To map to a bandpass filter with bandwidth Bw centered at the frequency Wo, type

[b1,a1] = lp2bp(b,a,Wo,Bw)

To map to a bandstop filter with stopband bandwidth Bw centered about the frequency Wo, type

[b1,a1] = lp2bs(b,a,Wo,Bw)

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E. Control Design

Commands covered:

rlocus

Consider a feedback loop as shown in Figure 1 where G(s)H(s) = KP(s) and K is a gain and P(s) contains the poles and zeros of the controller and of the plant. The root locus is a plot of the roots of the closed loop transfer function as the gain is varied. Suppose that the numerator and denominator coefficients of P(s) are stored in the vectors num and den. Then the following command computes and plots the root locus:

rlocus(num,den)

To customize the plot for a specific range of K, say for K ranging from 0 to 100, then use the following commands:

K = 0:100;
r = rlocus(num,den,K);
plot(r,'.')

The graph contains dots at points in the complex plane that are closed loop poles for integer values of K ranging from 0 to 100. To get a finer grid of points, use a smaller increment when defining K, for example, K = 0:.5:100. The resulting matrix r contains the closed poles for all of the gains defined in the vector K. This is particularly useful to calculate the closed loop poles for one particular value of K. Note that if the root locus lies entirely on the real axis, then using plot(r,'.') gives inaccurate results.

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F. State Space Representation

Commands Covered:

ss
step
lsim
ss2tf
tf2ss
ss2ss

The standard state space representation is used in MATLAB, i.e., where x is nx1 vector, u is mx1, y is px1, A is nxn, B is nxm, and C is pxn. The response of a system to various inputs can be found using the same commands that are used for transfer function representations: step, impulse, and lsim. The argument list contains the A, B, C, and D matrices instead of the numerator and denominator vectors. Alternately, the system can be combined into one model using the command

sys = ss(A,B,C,D);

Then, sys can be used as an input argument for the other commands. For example, the step response is obtained by typing either of the following commands:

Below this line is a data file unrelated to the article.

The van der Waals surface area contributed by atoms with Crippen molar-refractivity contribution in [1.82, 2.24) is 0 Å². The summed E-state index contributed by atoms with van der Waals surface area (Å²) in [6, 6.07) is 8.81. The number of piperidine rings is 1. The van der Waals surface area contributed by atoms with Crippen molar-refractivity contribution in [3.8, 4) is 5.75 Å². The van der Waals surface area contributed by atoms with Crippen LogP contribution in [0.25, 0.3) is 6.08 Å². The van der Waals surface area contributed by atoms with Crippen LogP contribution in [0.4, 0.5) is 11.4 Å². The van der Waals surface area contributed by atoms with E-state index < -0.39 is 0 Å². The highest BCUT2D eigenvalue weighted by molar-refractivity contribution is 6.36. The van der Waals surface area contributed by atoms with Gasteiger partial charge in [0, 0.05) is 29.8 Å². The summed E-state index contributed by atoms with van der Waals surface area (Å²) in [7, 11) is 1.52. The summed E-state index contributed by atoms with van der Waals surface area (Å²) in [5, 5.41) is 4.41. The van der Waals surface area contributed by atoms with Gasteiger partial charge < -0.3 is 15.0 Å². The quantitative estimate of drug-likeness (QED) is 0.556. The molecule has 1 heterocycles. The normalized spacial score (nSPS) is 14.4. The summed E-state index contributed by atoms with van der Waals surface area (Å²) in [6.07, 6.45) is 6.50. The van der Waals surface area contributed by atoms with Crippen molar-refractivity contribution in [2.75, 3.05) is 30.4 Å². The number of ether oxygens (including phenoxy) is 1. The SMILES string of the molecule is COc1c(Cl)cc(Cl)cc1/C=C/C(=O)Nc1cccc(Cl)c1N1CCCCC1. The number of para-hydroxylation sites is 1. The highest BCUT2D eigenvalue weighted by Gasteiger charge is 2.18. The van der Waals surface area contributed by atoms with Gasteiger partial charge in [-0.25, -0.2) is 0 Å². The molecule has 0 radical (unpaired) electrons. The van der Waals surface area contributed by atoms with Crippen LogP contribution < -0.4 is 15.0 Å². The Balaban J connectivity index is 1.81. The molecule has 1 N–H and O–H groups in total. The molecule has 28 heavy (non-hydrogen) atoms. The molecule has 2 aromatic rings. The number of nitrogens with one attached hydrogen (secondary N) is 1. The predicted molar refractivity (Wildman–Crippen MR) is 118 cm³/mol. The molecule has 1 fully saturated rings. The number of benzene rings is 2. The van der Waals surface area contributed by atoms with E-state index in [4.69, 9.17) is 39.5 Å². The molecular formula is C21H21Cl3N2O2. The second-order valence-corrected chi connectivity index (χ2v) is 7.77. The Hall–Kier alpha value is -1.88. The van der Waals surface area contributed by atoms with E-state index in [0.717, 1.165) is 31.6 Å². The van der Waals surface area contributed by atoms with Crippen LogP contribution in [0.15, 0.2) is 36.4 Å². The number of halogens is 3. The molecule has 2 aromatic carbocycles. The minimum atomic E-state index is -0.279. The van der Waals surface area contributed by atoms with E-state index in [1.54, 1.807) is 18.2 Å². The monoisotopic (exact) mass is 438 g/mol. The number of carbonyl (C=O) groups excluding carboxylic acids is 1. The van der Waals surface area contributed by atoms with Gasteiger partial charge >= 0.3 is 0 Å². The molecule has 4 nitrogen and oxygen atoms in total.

[y,t,x] = step(A,B,C,D);
[y,t,x] = step(sys);

The states are stored in x, the outputs in y and the time vector, which is automatically generated, is stored in t. The rows of x and y contain the states and outputs for the time points in t. Each column of x represents a state. For example, to plot the second state versus time, type

plot(t,x(:,2))

To find the response of an arbitrary input or to find the response to initial conditions, use lsim. Define a time vector t and an input matrix u with the same number of rows as in t and the number of columns equaling the number of inputs. An optional argument is the initial condition vector x0. The command is then given as

[y,x] = lsim(A,B,C,D,u,t,x0) or [y,x] = lsim(sys,u,t,x0)

You can find the transfer function for a single-input/single-output (SISO) system using the command:

[num,den] = ss2tf(A,B,C,D);

The numerator coefficients are stored in num and the denominator coefficients are stored in den.

Given a transformation matrix P, the ss2ss function will perform the similarity transform. Store the state space model in A, B, C and D and the transformation matrix in P.

[Abar,Bbar,Cbar,Dbar]=ss2ss(A,B,C,D,P) or [Abar,Bbar,Cbar,Dbar] = ss2ss(sys,P)

performs the similarity transform z=Px resulting in a state space system that is defined as: where .

This tutorial is available as a supplement to the textbook Fundamentals of Signals and Systems Using Matlab by Edward Kamen and Bonnie Heck, published by Prentice Hall. The tutorial is designed for students using either the professional version of MATLAB (ver. 5.0) with the Control Systems Toolbox (ver. 4.0) and the Signal Processing Toolbox (ver. 4.0), or using the Student Edition of MATLAB (ver. 4.0). For more information on MATLAB, contact The Mathworks, Inc.